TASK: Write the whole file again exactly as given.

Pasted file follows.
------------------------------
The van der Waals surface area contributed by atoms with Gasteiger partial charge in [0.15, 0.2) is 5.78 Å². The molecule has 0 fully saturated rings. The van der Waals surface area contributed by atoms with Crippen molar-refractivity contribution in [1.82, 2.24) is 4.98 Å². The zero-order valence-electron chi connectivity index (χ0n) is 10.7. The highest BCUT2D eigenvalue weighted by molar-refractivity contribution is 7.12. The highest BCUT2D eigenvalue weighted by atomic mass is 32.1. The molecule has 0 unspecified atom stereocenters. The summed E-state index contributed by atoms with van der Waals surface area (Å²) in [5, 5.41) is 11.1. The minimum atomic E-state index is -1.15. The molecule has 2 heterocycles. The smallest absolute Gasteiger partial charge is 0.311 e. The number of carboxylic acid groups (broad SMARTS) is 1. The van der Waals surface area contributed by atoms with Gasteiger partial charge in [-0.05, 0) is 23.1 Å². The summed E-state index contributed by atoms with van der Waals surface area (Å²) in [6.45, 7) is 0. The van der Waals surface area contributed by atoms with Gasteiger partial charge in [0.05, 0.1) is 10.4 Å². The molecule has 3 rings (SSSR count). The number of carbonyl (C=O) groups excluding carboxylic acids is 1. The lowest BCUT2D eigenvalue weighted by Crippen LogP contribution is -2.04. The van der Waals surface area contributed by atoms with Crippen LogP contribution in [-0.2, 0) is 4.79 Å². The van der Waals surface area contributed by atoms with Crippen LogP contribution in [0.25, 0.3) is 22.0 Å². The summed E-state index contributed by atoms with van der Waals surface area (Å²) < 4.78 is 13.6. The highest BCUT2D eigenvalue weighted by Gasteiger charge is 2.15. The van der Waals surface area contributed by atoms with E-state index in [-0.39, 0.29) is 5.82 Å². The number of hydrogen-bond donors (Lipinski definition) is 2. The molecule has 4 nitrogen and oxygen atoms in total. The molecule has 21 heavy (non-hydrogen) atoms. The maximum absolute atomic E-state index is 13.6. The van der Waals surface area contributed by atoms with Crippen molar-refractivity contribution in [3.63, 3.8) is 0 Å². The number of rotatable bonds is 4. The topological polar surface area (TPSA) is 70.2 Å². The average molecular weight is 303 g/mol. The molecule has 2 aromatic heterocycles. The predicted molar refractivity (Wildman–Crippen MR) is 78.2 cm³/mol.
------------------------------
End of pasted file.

The van der Waals surface area contributed by atoms with Gasteiger partial charge in [0.15, 0.2) is 5.78 Å². The molecule has 0 fully saturated rings. The van der Waals surface area contributed by atoms with Crippen molar-refractivity contribution in [1.82, 2.24) is 4.98 Å². The zero-order valence-electron chi connectivity index (χ0n) is 10.7. The highest BCUT2D eigenvalue weighted by molar-refractivity contribution is 7.12. The highest BCUT2D eigenvalue weighted by atomic mass is 32.1. The molecule has 0 unspecified atom stereocenters. The summed E-state index contributed by atoms with van der Waals surface area (Å²) in [5, 5.41) is 11.1. The minimum atomic E-state index is -1.15. The molecule has 2 heterocycles. The smallest absolute Gasteiger partial charge is 0.311 e. The number of carboxylic acid groups (broad SMARTS) is 1. The van der Waals surface area contributed by atoms with Gasteiger partial charge in [-0.05, 0) is 23.1 Å². The summed E-state index contributed by atoms with van der Waals surface area (Å²) in [6.45, 7) is 0. The van der Waals surface area contributed by atoms with Gasteiger partial charge in [0.05, 0.1) is 10.4 Å². The molecule has 3 rings (SSSR count). The number of carbonyl (C=O) groups excluding carboxylic acids is 1. The lowest BCUT2D eigenvalue weighted by Crippen LogP contribution is -2.04. The van der Waals surface area contributed by atoms with Crippen LogP contribution in [-0.2, 0) is 4.79 Å². The van der Waals surface area contributed by atoms with Crippen LogP contribution in [0.25, 0.3) is 22.0 Å². The summed E-state index contributed by atoms with van der Waals surface area (Å²) < 4.78 is 13.6. The highest BCUT2D eigenvalue weighted by Gasteiger charge is 2.15. The van der Waals surface area contributed by atoms with E-state index in [-0.39, 0.29) is 5.82 Å². The number of hydrogen-bond donors (Lipinski definition) is 2. The molecule has 4 nitrogen and oxygen atoms in total. The molecule has 21 heavy (non-hydrogen) atoms. The maximum absolute atomic E-state index is 13.6. The van der Waals surface area contributed by atoms with Crippen molar-refractivity contribution in [3.63, 3.8) is 0 Å². The number of rotatable bonds is 4. The topological polar surface area (TPSA) is 70.2 Å². The average molecular weight is 303 g/mol. The molecule has 2 aromatic heterocycles. The predicted molar refractivity (Wildman–Crippen MR) is 78.2 cm³/mol.